Asbury United Methodist Church, Washington, DC

photo by: Kelly Paras

Preserving Black Churches

A Project of the African American Cultural Heritage Action Fund

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    Do you know a historic Black church seeking funding to strengthen its capital, staffing, and operations? Learn if it's eligible to submit a letter of intent by Sept. 2 to our new grant program.

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As the oldest institutions created and controlled by African Americans, Black churches are a living testament to the achievements and resiliency of generations in the face of a racialized and inequitable society.

To preserve and uplift America’s historic places, the Lilly Endowment Inc. and the African American Cultural Heritage Action Fund are investing in a $20 million initiative to help historic Black churches and congregations reimagine, redesign, and redeploy historic preservation to address the institutions’ needs and the cultural assets and stories they steward.

Grants from Preserving Black Churches are intended to preserve historic Black houses of worship (with either active or non-active congregations) and advance ongoing preservation activities. With grants ranging from $50,000 to $200,000, the funding will strengthen capacity for historic congregations, preservation organizations, and community groups to better steward, manage, and use their historic structures.

Learn more and submit a letter of intent by September 2, 2022, to the Preserving Black Churches grant program.

Have additional questions? Check out these resources:

How We Are Preserving Black Churches’ Legacy

From the African Meeting House in Boston where William Lloyd Garrison founded the New England Anti-Slavery Society in 1832; to the St. Luke C.M.E. Church in Tryon, North Carolina, where Nina Simone began her musical career as a young girl in the 1930s; to Memphis’ Clayborn Temple where Civil Rights activists organized and created the iconic “I AM A MAN” signs during the Sanitation Workers’ Strike of 1968, Black churches have stood at the center of the African American experience.

Foundational to Black religious, political, economic, and social life, Black churches continue to inform and shape Black identity today. They serve as houses of worship as well as safe havens, social centers, and cultural repositories, and provide vital social services and spaces that uplift their communities.

Yet despite their central role, these historic houses of worship face myriad challenges—from insufficient funding and deferred maintenance, to aging congregations and threats of demolition.

Preserving Black Churches offers a national strategy for historic Black churches that are both stewarded by active congregations and being repurposed for new uses in local communities.

With leadership support from Lilly Endowment Inc, Preserving Black Churches will advance strategies that model and strengthen stewardship and asset management, interpretation and programming, and fundraising activities of historic Black churches across the country.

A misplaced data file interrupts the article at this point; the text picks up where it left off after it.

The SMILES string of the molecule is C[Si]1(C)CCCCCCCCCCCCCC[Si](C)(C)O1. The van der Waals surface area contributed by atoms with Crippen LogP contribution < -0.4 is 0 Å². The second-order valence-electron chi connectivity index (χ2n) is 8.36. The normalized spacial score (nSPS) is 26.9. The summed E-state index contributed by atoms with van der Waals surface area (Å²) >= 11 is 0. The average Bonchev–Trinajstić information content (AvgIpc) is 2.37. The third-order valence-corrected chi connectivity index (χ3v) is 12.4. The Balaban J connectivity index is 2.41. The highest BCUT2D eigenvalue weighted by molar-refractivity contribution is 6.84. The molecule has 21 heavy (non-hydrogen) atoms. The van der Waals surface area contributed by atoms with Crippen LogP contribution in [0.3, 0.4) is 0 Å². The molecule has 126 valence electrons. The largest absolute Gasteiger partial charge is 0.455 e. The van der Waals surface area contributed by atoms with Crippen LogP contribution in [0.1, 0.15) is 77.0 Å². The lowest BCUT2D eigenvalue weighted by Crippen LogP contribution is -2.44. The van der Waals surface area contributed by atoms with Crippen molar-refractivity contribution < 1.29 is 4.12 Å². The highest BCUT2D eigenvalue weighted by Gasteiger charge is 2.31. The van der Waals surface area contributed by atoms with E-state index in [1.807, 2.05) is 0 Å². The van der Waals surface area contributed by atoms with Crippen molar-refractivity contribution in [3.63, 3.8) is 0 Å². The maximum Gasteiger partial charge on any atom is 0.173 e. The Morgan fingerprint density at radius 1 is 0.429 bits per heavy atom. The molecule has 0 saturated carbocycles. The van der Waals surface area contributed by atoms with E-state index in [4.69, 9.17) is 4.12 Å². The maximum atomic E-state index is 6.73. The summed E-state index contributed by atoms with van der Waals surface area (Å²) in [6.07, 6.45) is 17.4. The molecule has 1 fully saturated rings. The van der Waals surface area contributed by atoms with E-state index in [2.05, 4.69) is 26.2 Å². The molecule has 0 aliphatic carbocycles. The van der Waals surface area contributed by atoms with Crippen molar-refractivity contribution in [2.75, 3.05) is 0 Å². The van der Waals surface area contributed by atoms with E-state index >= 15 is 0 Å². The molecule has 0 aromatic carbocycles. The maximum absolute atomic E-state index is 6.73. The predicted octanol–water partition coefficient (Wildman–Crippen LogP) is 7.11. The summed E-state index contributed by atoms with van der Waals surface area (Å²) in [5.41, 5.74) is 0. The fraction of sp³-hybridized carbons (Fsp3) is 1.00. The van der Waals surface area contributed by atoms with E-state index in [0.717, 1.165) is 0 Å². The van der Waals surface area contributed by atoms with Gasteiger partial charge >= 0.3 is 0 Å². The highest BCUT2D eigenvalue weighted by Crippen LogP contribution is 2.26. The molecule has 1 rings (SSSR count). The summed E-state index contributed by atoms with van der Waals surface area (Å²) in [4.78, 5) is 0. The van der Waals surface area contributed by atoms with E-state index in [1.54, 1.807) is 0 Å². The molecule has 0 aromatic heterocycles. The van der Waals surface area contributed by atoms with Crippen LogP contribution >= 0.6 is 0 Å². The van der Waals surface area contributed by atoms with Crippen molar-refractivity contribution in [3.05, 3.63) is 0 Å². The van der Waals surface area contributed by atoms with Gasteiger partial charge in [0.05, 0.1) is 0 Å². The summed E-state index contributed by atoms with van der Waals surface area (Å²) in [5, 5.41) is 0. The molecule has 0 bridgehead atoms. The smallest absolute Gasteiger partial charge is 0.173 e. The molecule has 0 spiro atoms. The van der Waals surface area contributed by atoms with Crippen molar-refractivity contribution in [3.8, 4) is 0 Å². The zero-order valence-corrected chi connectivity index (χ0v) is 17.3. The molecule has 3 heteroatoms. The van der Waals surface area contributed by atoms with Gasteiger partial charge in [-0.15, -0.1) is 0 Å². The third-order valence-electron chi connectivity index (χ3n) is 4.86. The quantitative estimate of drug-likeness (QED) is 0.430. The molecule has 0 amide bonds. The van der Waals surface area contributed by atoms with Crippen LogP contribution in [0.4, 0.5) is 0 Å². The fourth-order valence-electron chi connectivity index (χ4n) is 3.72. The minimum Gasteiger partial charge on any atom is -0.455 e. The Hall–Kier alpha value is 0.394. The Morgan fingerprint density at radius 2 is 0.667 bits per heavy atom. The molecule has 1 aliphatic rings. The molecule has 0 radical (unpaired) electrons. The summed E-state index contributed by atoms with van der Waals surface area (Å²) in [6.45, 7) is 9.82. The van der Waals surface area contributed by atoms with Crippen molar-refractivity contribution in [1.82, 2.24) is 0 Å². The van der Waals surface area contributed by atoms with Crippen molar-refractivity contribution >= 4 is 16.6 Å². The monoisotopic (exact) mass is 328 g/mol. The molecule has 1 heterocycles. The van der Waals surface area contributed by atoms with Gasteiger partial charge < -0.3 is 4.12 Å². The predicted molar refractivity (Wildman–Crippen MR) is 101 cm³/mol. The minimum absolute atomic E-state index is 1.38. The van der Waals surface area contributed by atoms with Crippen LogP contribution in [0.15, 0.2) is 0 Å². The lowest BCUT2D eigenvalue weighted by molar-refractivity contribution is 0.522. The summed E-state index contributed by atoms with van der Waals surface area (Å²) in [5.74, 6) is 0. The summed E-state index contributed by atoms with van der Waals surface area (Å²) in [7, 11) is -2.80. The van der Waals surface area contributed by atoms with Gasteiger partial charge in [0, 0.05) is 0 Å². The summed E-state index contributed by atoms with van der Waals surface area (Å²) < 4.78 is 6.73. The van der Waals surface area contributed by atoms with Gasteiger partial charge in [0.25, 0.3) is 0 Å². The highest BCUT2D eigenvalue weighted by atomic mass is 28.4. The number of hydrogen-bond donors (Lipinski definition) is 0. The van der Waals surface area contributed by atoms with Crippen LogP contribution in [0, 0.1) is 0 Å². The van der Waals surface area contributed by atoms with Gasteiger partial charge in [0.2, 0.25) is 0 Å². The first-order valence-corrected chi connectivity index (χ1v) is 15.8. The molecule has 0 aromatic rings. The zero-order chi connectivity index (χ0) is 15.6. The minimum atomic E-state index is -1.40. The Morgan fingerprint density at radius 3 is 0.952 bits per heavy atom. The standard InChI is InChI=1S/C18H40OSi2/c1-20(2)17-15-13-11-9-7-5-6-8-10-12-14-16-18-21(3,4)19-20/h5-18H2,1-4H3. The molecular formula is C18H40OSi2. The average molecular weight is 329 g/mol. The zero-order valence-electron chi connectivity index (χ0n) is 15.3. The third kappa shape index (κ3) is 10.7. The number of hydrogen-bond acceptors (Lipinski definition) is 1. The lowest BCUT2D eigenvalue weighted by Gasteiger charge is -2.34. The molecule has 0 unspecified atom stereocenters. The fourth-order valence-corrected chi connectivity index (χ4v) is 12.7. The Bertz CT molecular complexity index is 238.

In addition, this program will:

  • Establish a national grant fund to provide direct investment to Black churches for capital projects, planning, programming and interpretation, operations and financial sustainability.
  • Provide Rapid Response-Emergency Grants to address urgent needs to access financial support that will help mitigate insufficient funding and closures from unforeseen fire damage, arson, water infiltration, tornadoes, natural disasters, and other issues.
  • Co-develop preservation campaigns, model innovative stewardship models, and build capacity in partnership with five Black Churches serving as sites of social justice and civil rights in Alabama and nationally.
  • Amplify and promote historic Black churches through digital documentation, storytelling, and media relations.

In these ways, Preserving Black Churches will uplift these often-overlooked places and ensure that the Black churches’ legacy of spirituality, history, and democracy endures.

“No pillar of the African American community has been more central to its history, identity, and social justice vision than the ‘Black Church.’”

Dr. Henry Louis Gates, Jr., Professor, Historian, Filmmaker, and Advisor of African American Cultural Heritage Action Fund

Independent of the Action Fund’s Preserving Black Churches, the National Fund for Sacred Places was launched in 2016 and also made possible by $20 million from the Indiana-based Lilly Endowment Inc. Through the National Fund for Sacred Places, and in collaboration with Partners for Sacred Places, the National Trust provides preservation expertise and capital grants up to $250,000 to help congregations restore and preserve a broad range of historic houses of worship across America.

Check out the FAQS for more information about Preserving Black Churches.

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